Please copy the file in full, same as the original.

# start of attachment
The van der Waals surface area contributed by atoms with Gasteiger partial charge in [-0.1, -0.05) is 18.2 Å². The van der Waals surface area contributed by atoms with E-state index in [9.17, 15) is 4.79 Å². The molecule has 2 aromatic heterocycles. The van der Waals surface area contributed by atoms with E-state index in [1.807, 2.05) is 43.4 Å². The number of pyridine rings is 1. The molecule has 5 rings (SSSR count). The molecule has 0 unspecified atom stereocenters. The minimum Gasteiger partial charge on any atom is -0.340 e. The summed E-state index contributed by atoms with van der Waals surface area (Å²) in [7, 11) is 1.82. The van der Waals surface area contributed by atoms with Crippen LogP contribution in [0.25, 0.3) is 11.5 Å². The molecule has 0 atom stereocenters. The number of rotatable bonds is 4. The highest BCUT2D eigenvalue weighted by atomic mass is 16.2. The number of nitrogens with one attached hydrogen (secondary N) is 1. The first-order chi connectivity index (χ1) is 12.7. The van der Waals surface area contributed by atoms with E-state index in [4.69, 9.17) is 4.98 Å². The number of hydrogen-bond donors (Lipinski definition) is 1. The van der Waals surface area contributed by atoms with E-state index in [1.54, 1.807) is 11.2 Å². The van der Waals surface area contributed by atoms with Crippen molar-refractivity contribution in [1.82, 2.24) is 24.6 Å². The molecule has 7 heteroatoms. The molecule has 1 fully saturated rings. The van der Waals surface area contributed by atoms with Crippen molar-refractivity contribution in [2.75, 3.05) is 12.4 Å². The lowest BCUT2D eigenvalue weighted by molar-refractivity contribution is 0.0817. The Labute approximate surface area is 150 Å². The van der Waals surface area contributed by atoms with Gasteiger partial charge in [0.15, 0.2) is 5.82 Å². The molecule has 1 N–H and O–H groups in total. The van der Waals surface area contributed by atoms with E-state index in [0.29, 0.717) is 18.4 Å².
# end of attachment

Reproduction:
The van der Waals surface area contributed by atoms with Gasteiger partial charge in [-0.1, -0.05) is 18.2 Å². The van der Waals surface area contributed by atoms with E-state index in [9.17, 15) is 4.79 Å². The molecule has 2 aromatic heterocycles. The van der Waals surface area contributed by atoms with E-state index in [1.807, 2.05) is 43.4 Å². The number of pyridine rings is 1. The molecule has 5 rings (SSSR count). The molecule has 0 unspecified atom stereocenters. The minimum Gasteiger partial charge on any atom is -0.340 e. The summed E-state index contributed by atoms with van der Waals surface area (Å²) in [7, 11) is 1.82. The van der Waals surface area contributed by atoms with Crippen LogP contribution in [0.25, 0.3) is 11.5 Å². The molecule has 0 atom stereocenters. The number of rotatable bonds is 4. The highest BCUT2D eigenvalue weighted by atomic mass is 16.2. The number of nitrogens with one attached hydrogen (secondary N) is 1. The first-order chi connectivity index (χ1) is 12.7. The van der Waals surface area contributed by atoms with E-state index in [4.69, 9.17) is 4.98 Å². The number of hydrogen-bond donors (Lipinski definition) is 1. The van der Waals surface area contributed by atoms with E-state index in [1.54, 1.807) is 11.2 Å². The van der Waals surface area contributed by atoms with Crippen molar-refractivity contribution in [1.82, 2.24) is 24.6 Å². The molecule has 7 heteroatoms. The molecule has 1 fully saturated rings. The van der Waals surface area contributed by atoms with Crippen molar-refractivity contribution in [2.75, 3.05) is 12.4 Å². The lowest BCUT2D eigenvalue weighted by molar-refractivity contribution is 0.0817. The Labute approximate surface area is 150 Å². The van der Waals surface area contributed by atoms with Gasteiger partial charge in [0.15, 0.2) is 5.82 Å². The molecule has 1 N–H and O–H groups in total. The van der Waals surface area contributed by atoms with E-state index in [0.29, 0.717) is 18.4 Å².